Advocating for scholar G.N. Saibaba

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G.N. Saibaba was formerly an English professor at a University in Delhi, India. Saibaba was imprisoned under India’s Unlawful Activities Prevention Act for the past ten years. This act utilizes vague language to police and censor people in India who speak or advocate against governmental practices and deems them as terroristic. 

Saibaba was incarcerated under this act. As well as being a professor, Saibaba was heavily involved in his community, serving as a minority community activist and advocating for the rights of under-represented communities in India. Knowing this as well as his influence as a professor, the Indian government imprisoned him for ten years. It is important to note that there was no tangible evidence against Saibaba; his imprisonment was largely based on assumptions by the Indian government. 

Saibaba is 90 percent disabled, suffering from various health conditions that worsened from his time in prison, where he was repeatedly denied proper medical care. Saibaba spent his time in prison writing and expressing his feelings through his art. Saibaba spent time writing letters and poems where he expressed his desire to not only be released from prison but to also return back to the classroom, doing what he loves. 

As of early March of this year, Saibaba has been acquitted, however, the threat of rearrest is still imminent. As Saibaba spends time recuperating and focusing on his health, he and his close confidants have expressed the importance of spreading awareness of his imprisonment and the conditions that allowed him to be incarcerated in the first place.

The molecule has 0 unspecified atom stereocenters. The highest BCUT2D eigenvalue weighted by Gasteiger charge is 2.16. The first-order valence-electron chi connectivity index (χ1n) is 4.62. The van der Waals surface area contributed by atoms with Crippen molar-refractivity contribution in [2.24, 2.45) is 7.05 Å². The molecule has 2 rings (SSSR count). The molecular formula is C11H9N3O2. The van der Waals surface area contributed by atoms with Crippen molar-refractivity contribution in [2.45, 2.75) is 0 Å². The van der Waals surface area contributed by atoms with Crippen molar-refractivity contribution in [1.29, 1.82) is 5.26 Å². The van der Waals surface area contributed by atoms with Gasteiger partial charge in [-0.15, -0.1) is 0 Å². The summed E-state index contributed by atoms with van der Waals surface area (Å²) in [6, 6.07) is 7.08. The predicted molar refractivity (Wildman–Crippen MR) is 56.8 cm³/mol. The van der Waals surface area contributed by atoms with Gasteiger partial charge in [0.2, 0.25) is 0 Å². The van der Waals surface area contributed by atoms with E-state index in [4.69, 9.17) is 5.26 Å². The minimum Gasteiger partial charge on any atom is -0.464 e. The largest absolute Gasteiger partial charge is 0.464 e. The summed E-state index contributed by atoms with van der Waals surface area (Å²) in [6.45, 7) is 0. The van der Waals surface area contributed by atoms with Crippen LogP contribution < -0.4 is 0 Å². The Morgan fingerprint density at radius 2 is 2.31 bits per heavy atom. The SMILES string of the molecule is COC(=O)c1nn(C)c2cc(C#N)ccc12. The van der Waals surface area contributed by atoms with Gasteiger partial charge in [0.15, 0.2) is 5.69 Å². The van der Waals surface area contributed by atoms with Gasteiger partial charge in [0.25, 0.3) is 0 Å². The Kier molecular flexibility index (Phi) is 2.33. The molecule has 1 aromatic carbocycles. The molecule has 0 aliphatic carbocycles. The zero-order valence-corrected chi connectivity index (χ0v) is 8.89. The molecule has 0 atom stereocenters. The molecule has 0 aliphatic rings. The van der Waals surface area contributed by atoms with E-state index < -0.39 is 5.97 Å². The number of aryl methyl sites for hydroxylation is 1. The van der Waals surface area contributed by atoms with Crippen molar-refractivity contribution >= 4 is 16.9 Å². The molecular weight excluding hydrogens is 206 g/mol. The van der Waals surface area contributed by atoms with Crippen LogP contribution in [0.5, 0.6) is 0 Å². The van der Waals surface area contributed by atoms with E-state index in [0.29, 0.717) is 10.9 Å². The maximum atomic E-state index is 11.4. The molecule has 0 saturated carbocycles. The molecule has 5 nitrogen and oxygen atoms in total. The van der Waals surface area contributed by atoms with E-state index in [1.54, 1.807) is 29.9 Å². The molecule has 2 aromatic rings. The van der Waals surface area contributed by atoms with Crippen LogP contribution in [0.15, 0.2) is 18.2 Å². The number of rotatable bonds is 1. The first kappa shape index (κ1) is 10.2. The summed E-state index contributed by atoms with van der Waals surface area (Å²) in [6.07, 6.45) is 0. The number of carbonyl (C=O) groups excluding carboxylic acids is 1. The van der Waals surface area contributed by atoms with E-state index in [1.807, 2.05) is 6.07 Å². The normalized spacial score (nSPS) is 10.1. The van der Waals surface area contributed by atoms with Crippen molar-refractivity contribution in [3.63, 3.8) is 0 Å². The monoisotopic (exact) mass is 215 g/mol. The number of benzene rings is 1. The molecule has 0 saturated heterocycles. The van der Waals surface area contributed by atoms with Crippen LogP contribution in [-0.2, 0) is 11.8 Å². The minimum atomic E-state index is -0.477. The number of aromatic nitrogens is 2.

Saibaba is only one example of a variety of academics and scholars that have become imprisoned, and face the threat of imprisonment or termination of their jobs in academia. Scholars at Risk (SAR), an international network that works with universities, focuses on the advocacy of academics across the world that have been censored and punished for their activist efforts. Muhlenberg is partnered with SAR; having students come together to advocate for various scholars. On Apr. 15, there will be students tabling and orchestrating events corresponding to their respective scholars, advocating for their release from prison. 

To properly honor and advocate for Saibaba, here is an excerpt of one of his poems written from when he was incarcerated, titled “A Letter to Dear Students and My Fellow Teachers” where he writes about and expresses his genuine desire to be back in the classroom through the art form he was most familiar with: writing. 

I dream of being in my classroom

day and night fettered behind

the strong iron beams

of my tiny solitary prison cell. 

I see you, talk to you 

and hug you by the force 

of my frail and challenged life 

in my unchained mind’s eye 

as the desire for freedom 

flows through the sinews 

and veins of my bloodstream 

even as I am caged 

far away from you. 

Teaching is my forte, 

breath and life, you know 

I embraced literature 

for it clasps us with our troubled histories, 

philosophies and economics

of pangs of pain, tears, 

fears and hopes 

for a bright new day.

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Shinam ‘25 is a political science and sociology major at Muhlenberg. She is immensely excited to be apart of the Weekly staff! When she isn’t writing, she can be found reading a book or watching a comfort show with her favorite fast food!

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